Emma Goldman is one of the world’s most famous female anarchists. She is credited with playing a key role in the development of America’s anarchist political philosophy.
Goldman was born on June 27, 1869 to an Orthodox Jewish family in Lithuania. She spent her childhood in poverty with an abusive father who told her that Jewish girls only needed to know how to cook and give men children. He also refused to let her attend school so she was forced to educate herself. When she was 7, she witnessed a peasant being whipped on the street. From then on, she despised violent authority. When she was 15, she was raped.
By 1886, the entire family had moved to Rochester, New York and in 1887, she married Jacob Kershner. A year later, they divorced. As her parents refused to let her into the house, she moved to New York City where she met Alexander Berkman, an anarchist. She also became acquainted with Johann Most, who inspired her to begin speaking publicly as he took her under his wing. Soon, she moved in with Berkman as the pair became lovers.
In 1892, Goldman and Berkman decided to assassinate factory manager Henry Clay Frick, an anti-unionist. On July 23, Berkman shot Frick three times, but did not kill him. He was convicted of attempted murder and went to prison for 23 years, which was hard on Goldman. Over the next ten years, she was arrested twice. The first offense involved the charge of “inciting to riot,” which caused her to be jailed for more than a year. In 1901, she was arrested and held for two weeks when the man who murdered President McKinley claimed he was “inspired” by Goldman.
When Congress brought the Anarchist Exclusion Act, she joined forces with the Free Speech League to lobby for the release of John Turner who had been arrested under it. Though they lost the case, the press proclaimed a victory for the Free Speech League. In 1906, she started her own publication, Mother Earth, and Berkman was released from prison. While he struggled to adjust, he and Goldman made it through together. As he took over her paper, she toured the country to raise funds. However, they separated when Berkman became attracted to a 15-year-old girl.
For the next ten years, Goldman traveled the country, delivering lectures. In 1908, she met and fell in love with Ben Rietman. Reitman had a medical degree and he treated patients who suffered from venereal disease. The pair believed strongly in free love even though Goldman did not take other partners while he did. In 1910, she published Anarchism and Other Essays.
When Margaret Sanger coined the term “birth control” and began speaking about it, Goldman supported her. After she was arrested, Goldman continued distributing Sanger’s fliers. Her work helped make the country a bit more liberal about the issue of contraception. In 1916, Goldman was arrested and she spent two weeks in a prison workhouse.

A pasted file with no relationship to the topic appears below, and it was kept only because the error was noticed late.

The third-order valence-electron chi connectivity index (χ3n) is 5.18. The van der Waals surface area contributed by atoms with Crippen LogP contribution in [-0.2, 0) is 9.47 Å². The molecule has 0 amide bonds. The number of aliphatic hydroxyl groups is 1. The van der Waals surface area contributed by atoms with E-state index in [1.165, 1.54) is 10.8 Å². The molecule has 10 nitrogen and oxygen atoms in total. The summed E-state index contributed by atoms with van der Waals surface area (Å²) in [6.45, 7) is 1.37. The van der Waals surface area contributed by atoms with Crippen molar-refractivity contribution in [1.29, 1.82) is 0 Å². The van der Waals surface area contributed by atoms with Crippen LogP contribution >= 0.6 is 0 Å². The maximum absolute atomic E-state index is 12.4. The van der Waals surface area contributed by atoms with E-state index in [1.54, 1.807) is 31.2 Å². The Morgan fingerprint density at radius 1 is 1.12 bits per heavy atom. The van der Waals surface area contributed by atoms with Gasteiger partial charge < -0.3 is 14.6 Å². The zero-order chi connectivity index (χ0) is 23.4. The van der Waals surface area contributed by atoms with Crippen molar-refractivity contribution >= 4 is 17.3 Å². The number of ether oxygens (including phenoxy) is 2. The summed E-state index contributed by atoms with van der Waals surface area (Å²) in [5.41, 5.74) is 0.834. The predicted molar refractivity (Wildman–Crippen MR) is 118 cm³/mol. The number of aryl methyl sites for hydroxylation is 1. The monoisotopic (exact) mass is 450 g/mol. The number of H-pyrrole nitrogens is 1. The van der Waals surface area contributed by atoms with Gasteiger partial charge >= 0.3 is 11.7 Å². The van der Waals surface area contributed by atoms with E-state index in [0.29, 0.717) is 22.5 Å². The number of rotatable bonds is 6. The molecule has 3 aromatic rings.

In 1917, after Congress began requiring males to register for conscription, she organized the No Conscription League, and was arrested again. At her trial, she invoked the right to free speech. Goldman and Berkman were imprisoned for two years, fined, and faced deportation. Upon release, they were deported to Russia. She kept in contact with Reitman. In 1921, they began traveling all over Europe and ended up in Germany. In 1924, Goldman moved to London where she married anarchist James Colton in 1925, for citizenship.
While Goldman was in Canada, in 1936, Berkman underwent an operation and she rushed to see him. By the time she got there, he had shot himself, dying the next day. On February 17, 1940, Goldman suffered a stroke that paralyzed her right side and on May 8, she had another one. On May 14, 1940, she passed away in Canada and was buried in Chicago.
In those times, Goldman’s views were considered to be very radical:
Goldman was a strong believer in atheism. In her work The Philosophy of Atheism, she called atheism the “strongest affirmation of man, and through man, the eternal yea to life, purpose, and beauty.”
Freedom of Speech
She was a supreme believer in freedom of speech; in all of its forms. She supported anyone arrested for their beliefs even if she didn’t agree with what they were saying, because she believed they had a right to say it.
Goldman was an outspoken opponent of organized violence. She hated wars and her work to try and halt the draft, while unsuccessful, was very important to her.
Goldman also viewed the capitalist system as corrupt. When she planned to assassinate Henry Clay Frick, she hoped it would inspire workers to revolt against the entire system. In fact, she spent much of her time doing this.
Goldman was highly critical of marriage. She believed that marriage inherently placed women on unequal footing with men both socially and legally. Although she herself was married, it was always to men who shared her views and never suppressed her. Goldman’s marriages were also unorthodox as she spent a lot of time away from her men.
Goldman supported free love and the idea that people should be free to go dating as they wished. She believed that people should be free to love whomever they wished in any way they wished. Her affair with Ben Reitman was the perfect example. He was free to love who he wished, just as she was.
Goldman was a staunch supporter of equal rights for homosexuals, which was unheard of at the time. She wrote many letters defending their rights to love as they pleased, condemning people who ostracized them.
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